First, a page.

Apparel Design senior Kaleb Duncan is known by Kei Ai in the fashion community. His alias, which comes from the phonetic spelling of his first and middle initials, “serves as a fragmentation” of himself as a designer.
LSU students may know him as the cheerful and joking cashier in the On-The Geaux store in the Student Union, where he works full time.
Duncan took a break from school to focus on his craft, and uses his job at the Student Union to support his fashion endeavors. He plans to go back to school in the Fall of 2023.
“I had a lot going on and I wanted to focus on me being a designer, so I pulled back from LSU to recenter myself,” Duncan said.
Duncan’s interest in fashion started in 2016, during his junior year of high school. While in an advanced IB art class, he started experimenting with clothing and learned how to work a sewing machine. He continued to self-teach himself through trial and error.
“Once I chose [fashion design] there was no turning back … It’s a medium I can use to express myself, feelings, stories,” Duncan said. “Fashion is a language, and clothes are the way you communicate.”
When he first came to LSU, Duncan planned to study electrical engineering. He switched to fashion because he felt more comfortable with it, and saw aspects of engineering in fashion design.
“Fashion is just engineering with fabric. [Designer Issey Miyake] went to school for architecture, and he uses his architecture and shows it in his work, and I feel that we are similar in that aspect,” Duncan said. “It’s blending two supposedly opposite fields into one beautiful product.”
Duncan now designs everything from womenswear to menswear, and is currently working on outfits for an upcoming wedding. He wants to start marketing his clothing toward college-age people who are discovering themselves.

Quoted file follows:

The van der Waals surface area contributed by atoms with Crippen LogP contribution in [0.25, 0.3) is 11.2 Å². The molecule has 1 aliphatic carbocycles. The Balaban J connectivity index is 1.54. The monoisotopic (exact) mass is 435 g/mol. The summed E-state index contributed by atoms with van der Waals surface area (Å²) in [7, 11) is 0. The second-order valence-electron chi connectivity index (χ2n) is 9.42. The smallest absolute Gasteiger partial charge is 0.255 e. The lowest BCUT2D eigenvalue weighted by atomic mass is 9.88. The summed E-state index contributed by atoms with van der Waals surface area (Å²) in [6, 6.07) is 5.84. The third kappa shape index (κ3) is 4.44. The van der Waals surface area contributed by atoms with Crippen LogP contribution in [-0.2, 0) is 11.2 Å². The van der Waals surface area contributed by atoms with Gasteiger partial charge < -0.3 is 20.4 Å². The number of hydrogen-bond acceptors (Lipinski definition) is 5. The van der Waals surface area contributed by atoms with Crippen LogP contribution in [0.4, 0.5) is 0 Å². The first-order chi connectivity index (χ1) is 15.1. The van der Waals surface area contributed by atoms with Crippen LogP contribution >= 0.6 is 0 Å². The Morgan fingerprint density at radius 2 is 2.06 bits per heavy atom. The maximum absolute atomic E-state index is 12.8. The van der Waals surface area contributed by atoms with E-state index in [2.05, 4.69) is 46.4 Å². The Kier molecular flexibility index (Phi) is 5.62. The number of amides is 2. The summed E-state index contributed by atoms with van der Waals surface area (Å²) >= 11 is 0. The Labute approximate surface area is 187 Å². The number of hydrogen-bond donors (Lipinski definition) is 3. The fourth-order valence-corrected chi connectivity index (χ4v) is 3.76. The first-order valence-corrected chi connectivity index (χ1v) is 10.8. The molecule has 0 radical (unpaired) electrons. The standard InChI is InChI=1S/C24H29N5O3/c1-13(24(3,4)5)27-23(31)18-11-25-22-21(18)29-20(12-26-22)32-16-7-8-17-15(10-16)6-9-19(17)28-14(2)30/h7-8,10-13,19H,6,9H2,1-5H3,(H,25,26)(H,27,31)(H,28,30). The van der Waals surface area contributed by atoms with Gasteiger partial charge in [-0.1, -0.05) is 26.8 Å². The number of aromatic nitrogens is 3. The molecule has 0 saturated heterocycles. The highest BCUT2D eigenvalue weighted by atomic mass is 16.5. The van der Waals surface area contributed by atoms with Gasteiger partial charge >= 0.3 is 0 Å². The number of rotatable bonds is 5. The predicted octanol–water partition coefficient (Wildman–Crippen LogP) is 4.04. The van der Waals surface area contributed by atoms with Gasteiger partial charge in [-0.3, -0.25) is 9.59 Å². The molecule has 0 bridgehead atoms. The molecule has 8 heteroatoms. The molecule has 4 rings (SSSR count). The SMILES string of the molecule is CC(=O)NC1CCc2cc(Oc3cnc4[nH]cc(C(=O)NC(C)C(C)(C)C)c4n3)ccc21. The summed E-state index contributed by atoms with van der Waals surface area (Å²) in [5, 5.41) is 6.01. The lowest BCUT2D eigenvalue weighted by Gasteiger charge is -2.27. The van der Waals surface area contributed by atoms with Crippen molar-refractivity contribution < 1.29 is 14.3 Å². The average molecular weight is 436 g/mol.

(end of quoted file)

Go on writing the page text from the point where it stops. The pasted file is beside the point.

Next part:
Duncan’s brand, Dragonflies Purple, or DFP, is a reflection of his goals in life.
“My favorite insect is a dragonfly because of its symbolism – they represent going through life once and with no regrets. They’re also an animal of hope, perseverance and luck. And the color purple represents mystique, so all together it represents the royal mystery of discovering yourself and being able to adapt to any situation you go through,” Duncan said.
In 2019, Duncan began doing fashion shows around Louisiana, with appearances in Baton Rouge, Lafayette, New Orleans and Shreveport. His first out-of-state show was in September 2021, where he was featured in an indie fashion week in New York City.
“[The New York show] really changed my whole perspective on the direction I was heading towards,” Duncan said.
The theme for Duncan’s New York collection was “When Cultures Collide,” where he merged aspects of Asian culture with aspects of Black culture. While his outfits were on display, anime intro music played, intermixed with Black animation intro music.
“One of the biggest influences in my life is culture … I have multiple sources [of inspiration] I draw from, whether it’s music, anime, people I talk to, experiences or my interpretation of something,” Duncan said.
Being a student at LSU has really helped him in the fashion industry, Duncan says, noting that the person who introduced him to fashion shows was a fellow LSU student.
“If I didn’t go to LSU, I wouldn’t have met a bunch of people that introduced me to fashion,” Duncan said.
Duncan has big plans for the future, with multiple upcoming projects lined up for the following months.
“My goal for the future is to make a brand that resonates with a bunch of people, and to be able to express myself through fashion concept videos, and to be able to bring forth something everybody can understand … I also want to become a designer recognized for their technical ability,” Duncan said.
Duncan is also preparing for a swimsuit video shoot in August, putting together a website and online store to launch in September, and has future plans for an anime girl cosplay shoot and a menswear shoot.
Fashion has taught Duncan lessons on perseverance and believing in himself.
“Some important things I’ve learned in the industry [is] being tenacious and not being too hard on yourself, because I’ve seen every time I went to a fashion show, I was always the youngest there, and it’s really intimidating … You’re just like the new kid on the block, you’re just emerging, you don’t really know how others will see your collection,” Duncan said.
Duncan has faced hardships and financial barriers in the fashion industry, but he encourages other designers to not give up on their dreams and continue working to get better.
“I expect better for myself every time. I just looked at my New York [collection], and everyone loved it, but I know I can do better. Every time I make something I try to outdo myself, little by little,” Duncan said. “Even if it’s not your best, you’ll be able to do better next time … You are a lot better than you give yourself credit for.”
Duncan can be found at @dragonfliespurple on Instagram.